No pool caretaker can afford to overlook the undeniable truth: algae present a perpetual challenge. Despite meticulous care and precise water chemistry balance, pools remain vulnerable to the relentless encroachment of these microscopic invaders. Thriving under conditions often beyond our control—be it scorching temperatures, oppressive humidity, or ceaseless rainfall—algae defy easy eradication.
Even in death, algae exhibit a remarkable resilience, persisting as a tenacious adversary in the ongoing battle of pool maintenance. Despite diligent efforts involving scrubbing, cleaning, and filtering, many pool owners relying on sand filters encounter the frustrating reality: these filters often prove inadequate in removing expired algae effectively.
The consequence is dishearteningly familiar: a resurgence of contaminants into the pool, undermining the efficacy of all previous efforts. To address this challenge, one potential solution involves redirecting the vacuum’s output to the “Waste” setting. In the subsequent discussion, we shall delve into the intricacies of techniques designed to efficiently eliminate and filter out algae from pool filtration systems.
How a Pool Sand Filter Works
A sand filter pump sucks in the water, pushes it through the special filter sand with force, and pumps the filtered water into the pool.
Dirt such as algae and insects remains in the sand filter. In this way, you can easily prevent the pool water from being polluted.
The suitable filter sand consists of grains with a circumference of 0.4 to 0.8 mm. If the grains are smaller, they can end up in the pool. If the grains are larger, the filtering will not be as accurate.
In the situation where the sand filter isn’t filtering the algae, the best sand filter troubleshooting solution is to add 1/4 cup of diatomaceous earth into the filter. Turning to flocculants can also help.
Filter sand lasts an average of 3 years before it needs to be replaced.
First, we’ll tell you about the right procedure for removing algae from the pool and then reveal what to do if the sand filter wouldn’t filter out the algae before returning the water into the facility.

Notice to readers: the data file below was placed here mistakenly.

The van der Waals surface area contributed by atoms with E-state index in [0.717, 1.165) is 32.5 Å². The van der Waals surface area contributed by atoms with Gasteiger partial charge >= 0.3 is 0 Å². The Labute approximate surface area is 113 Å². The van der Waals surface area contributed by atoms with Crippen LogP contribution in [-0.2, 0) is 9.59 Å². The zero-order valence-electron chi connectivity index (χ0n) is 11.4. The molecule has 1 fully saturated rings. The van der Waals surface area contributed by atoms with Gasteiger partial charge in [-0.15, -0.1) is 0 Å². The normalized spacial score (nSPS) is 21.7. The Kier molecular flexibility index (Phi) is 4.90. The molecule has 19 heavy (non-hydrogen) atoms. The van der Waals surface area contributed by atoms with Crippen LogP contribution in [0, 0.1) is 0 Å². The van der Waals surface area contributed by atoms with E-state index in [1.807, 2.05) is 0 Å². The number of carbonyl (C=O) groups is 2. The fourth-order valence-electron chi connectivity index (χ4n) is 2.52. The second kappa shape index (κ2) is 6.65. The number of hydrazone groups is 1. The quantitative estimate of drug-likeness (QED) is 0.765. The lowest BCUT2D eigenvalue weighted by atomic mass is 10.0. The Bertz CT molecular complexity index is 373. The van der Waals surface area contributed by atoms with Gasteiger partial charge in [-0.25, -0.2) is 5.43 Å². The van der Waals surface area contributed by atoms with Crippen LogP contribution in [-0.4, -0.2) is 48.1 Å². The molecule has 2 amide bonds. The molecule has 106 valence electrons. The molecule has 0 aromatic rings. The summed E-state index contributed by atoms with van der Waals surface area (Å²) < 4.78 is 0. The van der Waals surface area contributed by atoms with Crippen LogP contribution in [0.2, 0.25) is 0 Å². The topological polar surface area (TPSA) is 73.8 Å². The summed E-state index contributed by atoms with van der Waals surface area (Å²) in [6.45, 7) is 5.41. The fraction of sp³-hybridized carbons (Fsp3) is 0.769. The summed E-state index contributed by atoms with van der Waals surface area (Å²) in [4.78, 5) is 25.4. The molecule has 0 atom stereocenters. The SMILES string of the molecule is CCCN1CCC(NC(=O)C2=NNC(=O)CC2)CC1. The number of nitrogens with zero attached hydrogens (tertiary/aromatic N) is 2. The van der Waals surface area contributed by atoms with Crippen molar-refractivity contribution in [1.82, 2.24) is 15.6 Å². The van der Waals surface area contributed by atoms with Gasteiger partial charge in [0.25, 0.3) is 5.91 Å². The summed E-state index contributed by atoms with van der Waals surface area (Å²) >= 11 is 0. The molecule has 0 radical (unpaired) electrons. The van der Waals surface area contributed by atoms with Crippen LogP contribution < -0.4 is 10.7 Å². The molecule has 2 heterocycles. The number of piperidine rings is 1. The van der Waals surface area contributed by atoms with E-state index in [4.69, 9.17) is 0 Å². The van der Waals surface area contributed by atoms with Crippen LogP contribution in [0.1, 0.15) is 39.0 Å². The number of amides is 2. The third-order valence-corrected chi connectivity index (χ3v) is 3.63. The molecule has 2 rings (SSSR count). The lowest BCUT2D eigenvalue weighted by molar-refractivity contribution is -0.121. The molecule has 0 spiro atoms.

Step By Step Instructions
When it comes to algae in the pool, many think directly of algaecides and disinfectants such as chlorine. These chemicals are not really suitable as a means against algae in the pool. It takes a few more steps to completely remove the algae.
Our step-by-step instructions are suitable for all three types of algae (black, green, and yellow algae).
Step 1: Disinfect and Wash Everything
The algae were somehow brought into the pool. Algae cells can get caught on swimwear, toys, air mattresses, equipment, and others.
It would be very annoying if you laboriously fight the algae infestation only to then carry them back in. So find all swimsuits, bathing toys, swimming trunks, parts of your diving equipment, and plastic balls and clean them.
Wash the clothes in the washing machine. Use a strong detergent on the rest of the items and scrub them off with a brush.
Step 2: Test the Water
Check the water weekly. Before you deal with the algae problem, you should also do a water test. Use simple test strips or a test kit for this. The most important values are the chlorine content (FC), the pH value, and the alkalinity (TA).
Step 3: Maintain Correct Pool Chemistry
With balanced pool chemistry, the values are in these areas:
- pH: 7.2 to 7.6
- Alkalinity: 80 to 150 ppm
- Chlorine content: about 3 ppm.
Step 4: Brush Like There’s No Tomorrow
Scrub the algae off the pool walls. If you do this carefully, the disinfectant can penetrate deeper into the remaining algae. In your work, focus on the areas that are particularly rich in algae. The intensive scrubbing allows you to quickly remove the pool algae from the bottom.
Step 5: Manual Suction